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Erik J. Engstrom


  • Ph.D., Political Science, University of California, San Diego, 2003
  • M.A., Political Science, University of Oregon, 1995
  • B.A., Political Science, Portland State University, 1993


Erik Engstrom specializes in the study of the U.S. Congress, political parties, and American political development. He is the author of four books: The Politics of Ballot Design (with Jason M. Roberts, 2021, Cambridge), Race, Class, and Social Welfare (with Robert Huckfeldt, 2020, Cambridge), Partisan Gerrymandering and the Construction of American Democracy (2013, Michigan) and co-author of Party Ballots, Reform, and the Transformation of America’s Electoral System (with Samuel Kernell, 2014, Cambridge). His research articles have appeared in leading political science journals, including the American Political Science Review and the American Journal of Political Science. His research has been supported by the National Science Foundation. He served as the Department Chair from 2017 to 2021. Prior to joining UC Davis in 2008 he served as a faculty member for five years at the University of North Carolina, Chapel Hill. 

Research Focus

Professor Engstrom’s research focuses on legislative politics, political parties, and American political development. The bulk of his research examines the historical development of America's electoral system and its impact on electoral competition and legislative representation.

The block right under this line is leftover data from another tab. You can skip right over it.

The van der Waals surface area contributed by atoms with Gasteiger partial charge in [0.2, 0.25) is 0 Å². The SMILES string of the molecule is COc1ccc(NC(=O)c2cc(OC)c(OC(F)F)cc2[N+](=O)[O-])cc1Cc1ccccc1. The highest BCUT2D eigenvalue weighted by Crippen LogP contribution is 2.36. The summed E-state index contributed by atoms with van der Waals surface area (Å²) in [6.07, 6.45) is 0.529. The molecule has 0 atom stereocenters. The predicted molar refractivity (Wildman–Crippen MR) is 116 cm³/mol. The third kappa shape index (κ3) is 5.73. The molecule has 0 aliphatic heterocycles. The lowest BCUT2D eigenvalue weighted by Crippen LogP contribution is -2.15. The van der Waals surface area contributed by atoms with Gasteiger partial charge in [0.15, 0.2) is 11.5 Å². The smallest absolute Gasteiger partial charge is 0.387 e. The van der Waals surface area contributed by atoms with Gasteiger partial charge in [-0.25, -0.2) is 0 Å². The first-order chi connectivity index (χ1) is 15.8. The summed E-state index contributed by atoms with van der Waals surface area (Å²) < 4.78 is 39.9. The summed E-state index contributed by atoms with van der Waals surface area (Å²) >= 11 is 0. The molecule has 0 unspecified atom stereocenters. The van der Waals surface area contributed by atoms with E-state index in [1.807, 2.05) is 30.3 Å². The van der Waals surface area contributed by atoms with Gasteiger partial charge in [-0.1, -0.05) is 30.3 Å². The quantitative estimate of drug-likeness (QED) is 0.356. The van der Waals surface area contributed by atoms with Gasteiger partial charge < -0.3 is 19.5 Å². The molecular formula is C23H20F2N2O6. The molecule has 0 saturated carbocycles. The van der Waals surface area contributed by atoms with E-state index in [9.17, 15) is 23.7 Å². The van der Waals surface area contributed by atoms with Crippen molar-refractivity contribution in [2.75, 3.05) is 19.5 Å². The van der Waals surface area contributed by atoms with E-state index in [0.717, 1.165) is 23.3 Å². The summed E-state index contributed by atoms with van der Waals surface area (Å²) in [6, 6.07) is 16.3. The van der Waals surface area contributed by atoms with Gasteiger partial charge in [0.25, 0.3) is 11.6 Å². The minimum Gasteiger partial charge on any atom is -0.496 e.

Selected Publications

  • Engstrom, E. J., & Roberts, J. (2021) The Politics of Ballot Design, Cambridge University Press
  • Engstrom, E.J. & Huckfeldt, R. (2020) Race, Class, and Social Welfare: American Populism Since the New Deal, Cambridge University Press
  • Engstrom, E. J., & Kernell, S. (2014) Party Ballots, Reform, and the Transformation of America’s Electoral System, Cambridge University Press 
  • Engstrom, E. J. (2013) Partisan Gerrymandering and the Construction of American Democracy, University of Michigan Press. 
  • Engstrom, E. J., Hammond, J. R., & Scott, J. T. (2013) Capitol mobility: Madisonian representation and the location and relocation of capitals in the United States, American Political Science Review 107 (May): 225–240.  
  • Engstrom, E. J. (2012) The rise and decline of turnout in congressional elections: Electoral institutions, competition, and strategic mobilization, American Journal of Political Science 56 (April): 373–386.  
  • Engstrom, E. J., & Vanberg, G. (2010) Assessing the partisan allocation of pork: Evidence from congressional earmarks, American Politics Research 38 (November): 959–985. 
  • Carson, J. L., Engstrom, E. J., & Roberts, J. (2007) Candidate quality, the personal vote, and the incumbency advantage in congress, American Political Science Review 101 (May): 289–302.  


Professor Engstrom teaches the undergraduate courses Legislative Politics (POL 105) and U.S. Political Parties (POL 160). He teaches graduate courses on American Political Institutions. 


  • J. David Greenstone Prize, 2015, for the best book in Politics and History (with Samuel Kernell), awarded by the Politics and History section of APSA (for Party Ballots, Reform, and the Transformation of American Politics).  
  • Longley Prize for best journal article published on representation and electoral systems in 2005 (with Samuel Kernell), awarded by Electoral Systems and Representation section of APSA (for Manufactured responsiveness: The impact of state electoral laws on unified party control of the president and House of Representatives, 1840–1940). 
  • Spray-Randleigh Faculty Fellowship, University of North Carolina at Chapel Hill. 2003 & 2004.